Wildfire’s Growing Impact on Recreation in Washington

Each summer the impacts of wildfire affect our outdoor experiences in Washington state and beyond. In a new report from our partners at Outdoor Alliance, learn more about the current challenges surrounding wildfire in the West and how recreationists can support a fire-resilient future.
The Mountaineers The Mountaineers
July 07, 2023
Wildfire’s Growing Impact on Recreation in Washington
Wildfire on Public Lands. Photo by John Towner, courtesy of Unsplash.

The growing impact of wildfire on Washington's lands, waters, and communities increasingly affects our outdoor experiences. Warmer temperatures mean drier summers and more severe wildfires. Larger, more intense wildfires are occurring more frequently, resulting in forest closures and unhealthy smoke that impacts our health and obstructs our views. As we grapple with these challenges, it’s important to better understand how the wildfire crisis is playing out in Washington and how we as outdoor enthusiasts can advocate for critical solutions.

Wildfire and the Evergreen State

Fire is a natural part of western U.S forests that brings numerous ecological benefits. Prescribed fire has been used as a traditional land management tool by Native peoples of the Pacific Northwest since time immemorial. A warming climate combined with the legacy of commercial logging, fire suppression, and other factors has brought our forests out of balance.

While Washington communities east of the Cascade crest have historically dealt with large seasonal wildfires, large fires have been rare in Western Washington. The 2022 Bolt Creek Fire that burned over 14,000 acres in the Skykomish River Valley, affecting rural communities, businesses, and outdoor recreational opportunities, may be a harbinger for future westside wildfire seasons.

The severity of the Bolt Creek Fire and the presence of other wildland fires up and down the western slope of the Cascades last summer offer a stark reminder that the fire landscape in Washington is changing. Unfortunately, these disturbing trends are likely to continue, requiring us to adapt to recreating outdoors amidst the ongoing threat of wildfire and leverage our connection to Washington’s iconic landscapes to support solutions to the wildfire crisis.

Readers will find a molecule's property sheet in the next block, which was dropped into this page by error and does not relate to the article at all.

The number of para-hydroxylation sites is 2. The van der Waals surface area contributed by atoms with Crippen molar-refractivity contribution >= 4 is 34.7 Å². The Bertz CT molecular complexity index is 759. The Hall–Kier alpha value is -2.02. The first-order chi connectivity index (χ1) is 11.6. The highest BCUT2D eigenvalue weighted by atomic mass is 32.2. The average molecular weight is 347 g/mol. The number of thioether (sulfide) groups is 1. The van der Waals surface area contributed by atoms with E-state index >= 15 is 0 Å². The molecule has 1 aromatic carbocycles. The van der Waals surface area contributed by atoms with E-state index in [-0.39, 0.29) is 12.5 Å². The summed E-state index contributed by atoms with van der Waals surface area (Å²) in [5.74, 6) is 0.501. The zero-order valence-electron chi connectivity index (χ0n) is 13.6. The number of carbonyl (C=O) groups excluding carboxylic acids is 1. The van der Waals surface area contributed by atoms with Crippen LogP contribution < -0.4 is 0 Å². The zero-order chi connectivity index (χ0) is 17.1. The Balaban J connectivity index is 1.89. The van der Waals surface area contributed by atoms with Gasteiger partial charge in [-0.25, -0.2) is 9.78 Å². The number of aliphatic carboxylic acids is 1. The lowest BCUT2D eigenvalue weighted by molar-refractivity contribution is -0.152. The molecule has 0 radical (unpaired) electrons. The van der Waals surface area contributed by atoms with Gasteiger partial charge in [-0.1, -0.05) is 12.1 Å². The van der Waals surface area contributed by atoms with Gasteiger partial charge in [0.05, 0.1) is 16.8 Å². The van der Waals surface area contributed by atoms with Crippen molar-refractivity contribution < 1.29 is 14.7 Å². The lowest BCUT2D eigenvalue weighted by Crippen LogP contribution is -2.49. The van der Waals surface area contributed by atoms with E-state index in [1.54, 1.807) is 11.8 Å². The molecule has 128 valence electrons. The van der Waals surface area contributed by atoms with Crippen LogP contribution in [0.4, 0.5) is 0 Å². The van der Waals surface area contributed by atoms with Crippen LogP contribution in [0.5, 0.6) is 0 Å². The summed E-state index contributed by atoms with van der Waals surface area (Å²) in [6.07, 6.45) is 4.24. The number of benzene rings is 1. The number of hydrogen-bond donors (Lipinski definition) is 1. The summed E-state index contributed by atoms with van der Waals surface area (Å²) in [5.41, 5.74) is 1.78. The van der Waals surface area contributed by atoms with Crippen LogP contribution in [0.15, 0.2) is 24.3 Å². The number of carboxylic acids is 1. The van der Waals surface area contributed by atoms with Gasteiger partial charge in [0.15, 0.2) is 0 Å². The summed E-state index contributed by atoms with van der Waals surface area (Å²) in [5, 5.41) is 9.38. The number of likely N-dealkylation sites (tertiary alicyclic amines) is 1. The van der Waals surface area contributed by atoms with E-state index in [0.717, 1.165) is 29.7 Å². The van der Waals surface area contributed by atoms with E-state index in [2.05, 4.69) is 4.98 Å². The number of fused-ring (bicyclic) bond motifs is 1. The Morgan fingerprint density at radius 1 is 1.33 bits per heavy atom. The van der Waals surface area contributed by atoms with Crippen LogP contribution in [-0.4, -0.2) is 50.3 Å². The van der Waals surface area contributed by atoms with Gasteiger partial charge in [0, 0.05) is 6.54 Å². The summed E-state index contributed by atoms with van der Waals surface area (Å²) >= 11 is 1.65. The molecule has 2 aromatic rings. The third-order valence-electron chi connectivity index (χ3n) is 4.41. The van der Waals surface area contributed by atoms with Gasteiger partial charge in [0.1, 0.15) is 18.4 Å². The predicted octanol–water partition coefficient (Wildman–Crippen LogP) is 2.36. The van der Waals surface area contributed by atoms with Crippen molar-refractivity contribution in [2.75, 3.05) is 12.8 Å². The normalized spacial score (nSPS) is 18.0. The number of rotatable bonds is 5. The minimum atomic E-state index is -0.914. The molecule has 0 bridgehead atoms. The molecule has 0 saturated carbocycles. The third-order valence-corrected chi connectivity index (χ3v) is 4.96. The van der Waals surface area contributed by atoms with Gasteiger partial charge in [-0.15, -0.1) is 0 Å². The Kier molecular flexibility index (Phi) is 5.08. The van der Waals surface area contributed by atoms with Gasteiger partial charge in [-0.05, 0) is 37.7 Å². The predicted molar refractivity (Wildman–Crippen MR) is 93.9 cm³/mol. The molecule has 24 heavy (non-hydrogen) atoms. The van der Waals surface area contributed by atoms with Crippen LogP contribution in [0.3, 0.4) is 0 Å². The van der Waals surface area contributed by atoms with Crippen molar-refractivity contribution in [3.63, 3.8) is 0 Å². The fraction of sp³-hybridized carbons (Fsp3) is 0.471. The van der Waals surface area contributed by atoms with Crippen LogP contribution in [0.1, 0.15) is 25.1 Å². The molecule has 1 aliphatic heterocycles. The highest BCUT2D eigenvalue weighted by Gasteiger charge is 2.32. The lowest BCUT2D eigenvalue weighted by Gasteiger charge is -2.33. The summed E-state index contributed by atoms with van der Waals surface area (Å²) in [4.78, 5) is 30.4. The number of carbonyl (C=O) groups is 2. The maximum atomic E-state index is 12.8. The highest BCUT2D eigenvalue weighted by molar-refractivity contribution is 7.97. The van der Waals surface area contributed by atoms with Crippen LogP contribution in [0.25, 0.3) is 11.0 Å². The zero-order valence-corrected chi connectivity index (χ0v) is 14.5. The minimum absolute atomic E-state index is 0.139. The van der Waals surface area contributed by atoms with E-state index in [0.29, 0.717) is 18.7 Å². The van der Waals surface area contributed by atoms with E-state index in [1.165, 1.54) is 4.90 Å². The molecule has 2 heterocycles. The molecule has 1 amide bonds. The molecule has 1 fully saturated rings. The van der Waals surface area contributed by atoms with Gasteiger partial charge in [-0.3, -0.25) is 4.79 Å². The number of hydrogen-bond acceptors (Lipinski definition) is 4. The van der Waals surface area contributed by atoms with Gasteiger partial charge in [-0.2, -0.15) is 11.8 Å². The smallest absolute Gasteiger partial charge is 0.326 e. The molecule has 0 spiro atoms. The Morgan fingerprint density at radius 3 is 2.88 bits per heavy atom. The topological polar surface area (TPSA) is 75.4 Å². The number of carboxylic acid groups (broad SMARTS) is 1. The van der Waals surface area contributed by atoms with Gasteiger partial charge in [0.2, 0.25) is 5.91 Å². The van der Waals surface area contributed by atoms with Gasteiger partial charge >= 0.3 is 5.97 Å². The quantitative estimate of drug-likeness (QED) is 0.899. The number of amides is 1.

Recreation and a Fire-resilient Future

Fire on the landscape is not going away, and The Mountaineers is striving toward a more wildfire-resilient future for our public lands through joint advocacy with partners like Outdoor Alliance. Our coalition believes that wildfire policy and management and resilience planning can have positive benefits for outdoor recreation.

Outdoor Alliance just released a new report, “Wildfire and Outdoor Recreation in the West: How Recreationists Can Support a Fire-Resilient Future,” which explores why fires have gotten so severe, the effects of megafires on outdoor recreation and the outdoors, and strategies for better addressing and mitigating the risk of severe fire. The paper focuses specifically on wildfire impacts on forestland across the West.

In the past five years, wildfires across the nation have affected more than 23,750 trail miles and more than 1,360 climbing sites. Wildfire is increasingly impacting recreation opportunities by affecting air quality and scenic values, and resulting in closures to public lands and waters. In many cases, forest closures are broad and long-lasting, without a timeline for reopening. This can leave an uncertain future for recreationists and communities that depend on outdoor recreation as an economic driver.

Thanks to an overhaul of federal funding over the last several years from initiatives like the Wildfire Response and Drought Resiliency Act, the Bipartisan Infrastructure Law, and the Inflation Reduction Act, the Forest Service and other agencies now have an opportunity to help make forests and communities more resilient to wildfire.

Solutions that would restore landscapes and make forests more fire-resilient include science-driven forest thinning and prescribed and controlled burns to decrease density and vary diversity of forest canopies. This restoration work can, and should, be done in concert with protecting important public lands for their recreation and conservation values. While these practices might limit trail access in the short-term, when done with recreation in mind, they can improve sustainable recreation opportunities into the future.

The outdoor community has a crucial role to play in both understanding fire and advocating for the best ways to address, prevent, and recover from severe fire. We can help address the increased risk of fire by advocating for investments in climate mitigation and funding for agencies to better manage public lands.
                                                            Read the Report

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Prescribed fire on public lands. Photo courtesy of Outdoor Alliance.

How You Can Help

In addition to educating yourself and your fellow outdoor enthusiasts about the threat and impacts of severe wildfire, make sure you’re being wildfire smart on the landscape this summer with these fire safety tips and resources from our friends at Washington Trails Association. We also encourage you to sign Outdoor Alliance’s petition asking Congress to address the causes of wildfire, invest in fire mitigation and fire recovery, and tackle climate change. Together, we can chart a more sustainable future for the forests, mountains, and river valleys that we love.

                                                            Sign the petition